And lastly, because it was 14th February, I wanted to make my pitch special. I would end my pitch saying, “Today is 14th Feb. Some may receive proposals while some may not! But today, we assure you everybody is going to get proposed. WE, DDU CONNECT, propose you for your companionship in this journey of creativity and campus awareness, and we hope you say a YES. We’ll wait for your answer at the Subscription Desk on Center Foyer at 1.00 PM”.
The entire pitch above delivered with a conviction, smile and a few jokes on teenage romance and Payal Puff immediately struck a cord with the audience. In most of our initial classroom presentation we had thunderous applause from the class when we ended our pitch. Were these just leads? No! Cut to 1.00 PM on 14th Feb, our subscription desk at Center Foyer was flocked by hundreds of students. I had unknowingly learnt an important lesson in selling and communication that day which I later read in Piyush Pandey’s book (Pandeymonium) released in 2015:
Whatever you say, say it with respect for the audience, say it in a context that the audience can understand, say it spontaneously, say it without fear, say it not to intimidate or frighten, but to delight.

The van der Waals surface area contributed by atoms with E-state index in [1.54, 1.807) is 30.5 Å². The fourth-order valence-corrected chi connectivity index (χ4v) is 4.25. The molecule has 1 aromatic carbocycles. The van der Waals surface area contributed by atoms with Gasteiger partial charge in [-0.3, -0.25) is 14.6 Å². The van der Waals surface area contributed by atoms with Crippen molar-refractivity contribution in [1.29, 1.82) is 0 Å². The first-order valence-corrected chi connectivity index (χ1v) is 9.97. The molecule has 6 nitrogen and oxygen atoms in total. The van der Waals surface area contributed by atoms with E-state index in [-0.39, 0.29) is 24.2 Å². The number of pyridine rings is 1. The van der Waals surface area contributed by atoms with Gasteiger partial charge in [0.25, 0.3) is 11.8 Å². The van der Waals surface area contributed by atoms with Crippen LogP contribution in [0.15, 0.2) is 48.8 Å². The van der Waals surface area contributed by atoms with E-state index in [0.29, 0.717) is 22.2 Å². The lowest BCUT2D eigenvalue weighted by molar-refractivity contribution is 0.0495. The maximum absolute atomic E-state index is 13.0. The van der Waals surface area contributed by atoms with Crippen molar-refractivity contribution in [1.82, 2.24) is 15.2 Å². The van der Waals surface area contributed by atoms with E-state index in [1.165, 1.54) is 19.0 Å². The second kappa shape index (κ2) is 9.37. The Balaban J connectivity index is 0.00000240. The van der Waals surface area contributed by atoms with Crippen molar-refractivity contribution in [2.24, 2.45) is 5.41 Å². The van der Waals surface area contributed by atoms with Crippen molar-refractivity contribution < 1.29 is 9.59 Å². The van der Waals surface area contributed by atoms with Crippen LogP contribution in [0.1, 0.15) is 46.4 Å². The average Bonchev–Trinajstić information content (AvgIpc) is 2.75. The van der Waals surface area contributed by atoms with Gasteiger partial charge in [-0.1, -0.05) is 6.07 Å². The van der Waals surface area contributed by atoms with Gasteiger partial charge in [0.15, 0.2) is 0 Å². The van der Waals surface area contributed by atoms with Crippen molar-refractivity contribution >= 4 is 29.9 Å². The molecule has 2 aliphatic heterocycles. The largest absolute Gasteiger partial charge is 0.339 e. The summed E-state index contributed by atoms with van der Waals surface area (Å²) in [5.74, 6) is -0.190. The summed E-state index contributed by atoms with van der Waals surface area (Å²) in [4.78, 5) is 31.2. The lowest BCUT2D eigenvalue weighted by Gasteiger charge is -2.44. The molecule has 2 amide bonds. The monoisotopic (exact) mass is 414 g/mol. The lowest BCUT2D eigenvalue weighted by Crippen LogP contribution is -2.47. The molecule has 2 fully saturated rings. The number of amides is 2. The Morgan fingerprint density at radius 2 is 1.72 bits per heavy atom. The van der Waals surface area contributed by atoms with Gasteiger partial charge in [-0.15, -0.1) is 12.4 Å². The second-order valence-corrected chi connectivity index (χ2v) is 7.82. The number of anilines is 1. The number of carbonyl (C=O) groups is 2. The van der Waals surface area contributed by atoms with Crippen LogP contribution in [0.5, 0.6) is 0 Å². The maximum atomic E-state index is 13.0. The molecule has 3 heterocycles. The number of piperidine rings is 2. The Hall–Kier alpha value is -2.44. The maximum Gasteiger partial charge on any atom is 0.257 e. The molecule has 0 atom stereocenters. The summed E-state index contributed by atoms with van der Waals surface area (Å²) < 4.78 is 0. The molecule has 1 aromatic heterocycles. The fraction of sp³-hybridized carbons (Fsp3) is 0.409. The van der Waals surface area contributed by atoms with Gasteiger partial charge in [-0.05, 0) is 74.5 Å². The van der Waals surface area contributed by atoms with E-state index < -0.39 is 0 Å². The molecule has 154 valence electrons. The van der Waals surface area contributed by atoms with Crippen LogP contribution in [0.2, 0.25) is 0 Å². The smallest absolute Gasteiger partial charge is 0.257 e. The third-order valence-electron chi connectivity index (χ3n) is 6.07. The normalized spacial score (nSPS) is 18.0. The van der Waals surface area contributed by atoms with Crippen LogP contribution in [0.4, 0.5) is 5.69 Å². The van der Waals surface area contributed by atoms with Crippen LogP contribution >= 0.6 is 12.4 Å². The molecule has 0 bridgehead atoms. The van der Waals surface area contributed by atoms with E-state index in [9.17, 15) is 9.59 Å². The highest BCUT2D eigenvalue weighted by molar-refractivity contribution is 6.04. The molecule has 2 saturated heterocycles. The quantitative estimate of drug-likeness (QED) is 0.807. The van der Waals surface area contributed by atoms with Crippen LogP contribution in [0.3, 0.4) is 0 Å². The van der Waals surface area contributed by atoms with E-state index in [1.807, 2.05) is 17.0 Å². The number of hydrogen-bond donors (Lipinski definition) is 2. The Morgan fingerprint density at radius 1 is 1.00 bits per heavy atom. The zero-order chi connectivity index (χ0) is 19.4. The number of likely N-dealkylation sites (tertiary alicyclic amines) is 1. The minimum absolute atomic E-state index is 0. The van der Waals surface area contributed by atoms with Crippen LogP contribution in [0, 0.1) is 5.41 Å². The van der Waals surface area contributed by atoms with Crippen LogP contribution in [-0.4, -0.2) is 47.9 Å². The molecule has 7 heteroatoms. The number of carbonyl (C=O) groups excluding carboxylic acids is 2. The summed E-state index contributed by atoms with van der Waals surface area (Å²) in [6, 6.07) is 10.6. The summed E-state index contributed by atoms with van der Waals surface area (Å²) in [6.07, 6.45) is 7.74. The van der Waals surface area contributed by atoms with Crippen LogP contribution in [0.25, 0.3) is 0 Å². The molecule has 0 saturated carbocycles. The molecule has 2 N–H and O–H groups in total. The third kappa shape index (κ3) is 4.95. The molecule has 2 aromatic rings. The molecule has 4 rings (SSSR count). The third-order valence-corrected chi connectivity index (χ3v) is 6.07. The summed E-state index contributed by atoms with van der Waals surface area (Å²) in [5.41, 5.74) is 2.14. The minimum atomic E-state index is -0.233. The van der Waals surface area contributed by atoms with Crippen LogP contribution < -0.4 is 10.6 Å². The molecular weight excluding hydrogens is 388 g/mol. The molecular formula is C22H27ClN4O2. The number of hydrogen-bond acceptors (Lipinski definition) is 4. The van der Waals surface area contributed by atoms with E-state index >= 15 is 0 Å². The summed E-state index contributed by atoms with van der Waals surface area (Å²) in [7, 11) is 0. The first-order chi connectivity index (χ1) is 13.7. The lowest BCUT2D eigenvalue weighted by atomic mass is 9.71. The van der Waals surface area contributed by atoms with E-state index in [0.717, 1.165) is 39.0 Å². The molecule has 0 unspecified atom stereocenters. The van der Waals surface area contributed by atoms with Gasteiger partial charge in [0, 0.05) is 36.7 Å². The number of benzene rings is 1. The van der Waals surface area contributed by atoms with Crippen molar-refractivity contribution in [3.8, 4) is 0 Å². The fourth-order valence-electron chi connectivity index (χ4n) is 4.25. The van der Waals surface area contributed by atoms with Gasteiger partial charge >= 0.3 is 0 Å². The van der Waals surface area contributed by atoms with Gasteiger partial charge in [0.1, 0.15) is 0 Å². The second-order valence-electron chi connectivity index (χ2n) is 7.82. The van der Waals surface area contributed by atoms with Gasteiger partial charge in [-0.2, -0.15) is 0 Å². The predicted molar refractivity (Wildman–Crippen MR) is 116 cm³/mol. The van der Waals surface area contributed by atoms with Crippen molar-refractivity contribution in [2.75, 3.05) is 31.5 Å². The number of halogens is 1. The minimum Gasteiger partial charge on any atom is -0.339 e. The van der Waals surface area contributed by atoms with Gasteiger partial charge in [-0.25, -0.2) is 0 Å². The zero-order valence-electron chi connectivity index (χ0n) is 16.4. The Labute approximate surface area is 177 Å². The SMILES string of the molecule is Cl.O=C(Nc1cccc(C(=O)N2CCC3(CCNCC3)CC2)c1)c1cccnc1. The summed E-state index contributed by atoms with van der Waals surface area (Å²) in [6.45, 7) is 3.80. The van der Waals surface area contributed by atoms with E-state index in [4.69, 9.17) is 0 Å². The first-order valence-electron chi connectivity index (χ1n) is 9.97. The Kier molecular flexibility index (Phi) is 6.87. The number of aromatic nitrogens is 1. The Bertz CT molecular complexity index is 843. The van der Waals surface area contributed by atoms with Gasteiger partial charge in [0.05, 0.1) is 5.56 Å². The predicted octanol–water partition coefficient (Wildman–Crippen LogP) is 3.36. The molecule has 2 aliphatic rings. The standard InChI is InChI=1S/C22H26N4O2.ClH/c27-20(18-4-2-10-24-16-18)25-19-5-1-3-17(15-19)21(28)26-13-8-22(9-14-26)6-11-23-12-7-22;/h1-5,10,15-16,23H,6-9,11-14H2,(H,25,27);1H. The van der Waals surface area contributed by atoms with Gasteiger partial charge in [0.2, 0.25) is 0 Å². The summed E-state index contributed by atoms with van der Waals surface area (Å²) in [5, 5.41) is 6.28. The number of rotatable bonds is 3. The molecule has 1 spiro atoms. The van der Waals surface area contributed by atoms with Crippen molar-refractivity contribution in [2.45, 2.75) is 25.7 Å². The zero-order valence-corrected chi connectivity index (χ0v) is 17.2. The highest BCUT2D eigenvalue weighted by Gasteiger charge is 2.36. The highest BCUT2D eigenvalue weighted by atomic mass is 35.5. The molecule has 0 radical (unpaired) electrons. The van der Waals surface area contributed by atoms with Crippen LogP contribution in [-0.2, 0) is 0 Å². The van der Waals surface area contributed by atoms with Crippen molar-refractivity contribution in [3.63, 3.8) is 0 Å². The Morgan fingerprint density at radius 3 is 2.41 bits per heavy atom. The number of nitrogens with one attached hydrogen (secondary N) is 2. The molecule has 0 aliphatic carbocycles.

I was so enthralled that evening after receiving the subscription figures that like a little kid I recited my sales pitch in front of my parents that night and they being parents of a little kid, clapped!
Indeed, we had sold well! However, good sales generally goes well beyond a sales pitch. To boost our subscription and be closer to our “customers”, we allied with some popular and influential guys in the hostel, college buses and individual branches. We gave them our subscription forms and asked them to reach as many people as possible in person, outside the classroom and spread the word about Connect. I was taught the same thing in my B-School in 2015 under the title of Influencer Marketing. Indeed, we had marketed well!